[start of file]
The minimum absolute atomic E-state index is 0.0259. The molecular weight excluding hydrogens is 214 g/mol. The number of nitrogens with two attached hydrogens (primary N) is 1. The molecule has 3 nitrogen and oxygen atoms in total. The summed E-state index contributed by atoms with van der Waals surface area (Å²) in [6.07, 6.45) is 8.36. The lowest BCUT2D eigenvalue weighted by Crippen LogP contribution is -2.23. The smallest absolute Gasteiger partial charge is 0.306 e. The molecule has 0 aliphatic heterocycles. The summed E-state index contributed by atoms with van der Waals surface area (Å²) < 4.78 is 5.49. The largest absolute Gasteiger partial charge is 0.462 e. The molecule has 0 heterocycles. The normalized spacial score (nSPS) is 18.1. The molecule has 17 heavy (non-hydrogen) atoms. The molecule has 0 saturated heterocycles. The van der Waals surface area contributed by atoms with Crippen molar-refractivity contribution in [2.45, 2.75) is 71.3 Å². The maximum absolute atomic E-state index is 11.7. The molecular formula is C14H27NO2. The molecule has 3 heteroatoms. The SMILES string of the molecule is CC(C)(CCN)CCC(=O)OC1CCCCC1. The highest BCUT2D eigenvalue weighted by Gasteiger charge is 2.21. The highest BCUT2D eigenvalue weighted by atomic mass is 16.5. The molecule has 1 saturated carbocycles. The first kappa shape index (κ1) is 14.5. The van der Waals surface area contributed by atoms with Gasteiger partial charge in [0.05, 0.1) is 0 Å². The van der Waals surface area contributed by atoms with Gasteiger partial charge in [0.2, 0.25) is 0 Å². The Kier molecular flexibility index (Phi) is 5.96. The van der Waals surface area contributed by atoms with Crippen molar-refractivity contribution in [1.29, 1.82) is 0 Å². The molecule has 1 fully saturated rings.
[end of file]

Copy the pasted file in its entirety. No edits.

The minimum absolute atomic E-state index is 0.0259. The molecular weight excluding hydrogens is 214 g/mol. The number of nitrogens with two attached hydrogens (primary N) is 1. The molecule has 3 nitrogen and oxygen atoms in total. The summed E-state index contributed by atoms with van der Waals surface area (Å²) in [6.07, 6.45) is 8.36. The lowest BCUT2D eigenvalue weighted by Crippen LogP contribution is -2.23. The smallest absolute Gasteiger partial charge is 0.306 e. The molecule has 0 aliphatic heterocycles. The summed E-state index contributed by atoms with van der Waals surface area (Å²) < 4.78 is 5.49. The largest absolute Gasteiger partial charge is 0.462 e. The molecule has 0 heterocycles. The normalized spacial score (nSPS) is 18.1. The molecule has 17 heavy (non-hydrogen) atoms. The molecule has 0 saturated heterocycles. The van der Waals surface area contributed by atoms with Crippen molar-refractivity contribution in [2.45, 2.75) is 71.3 Å². The maximum absolute atomic E-state index is 11.7. The molecular formula is C14H27NO2. The molecule has 3 heteroatoms. The SMILES string of the molecule is CC(C)(CCN)CCC(=O)OC1CCCCC1. The highest BCUT2D eigenvalue weighted by Gasteiger charge is 2.21. The highest BCUT2D eigenvalue weighted by atomic mass is 16.5. The molecule has 1 saturated carbocycles. The first kappa shape index (κ1) is 14.5. The van der Waals surface area contributed by atoms with Gasteiger partial charge in [0.05, 0.1) is 0 Å². The van der Waals surface area contributed by atoms with Gasteiger partial charge in [0.2, 0.25) is 0 Å². The Kier molecular flexibility index (Phi) is 5.96. The van der Waals surface area contributed by atoms with Crippen molar-refractivity contribution in [1.29, 1.82) is 0 Å². The molecule has 1 fully saturated rings.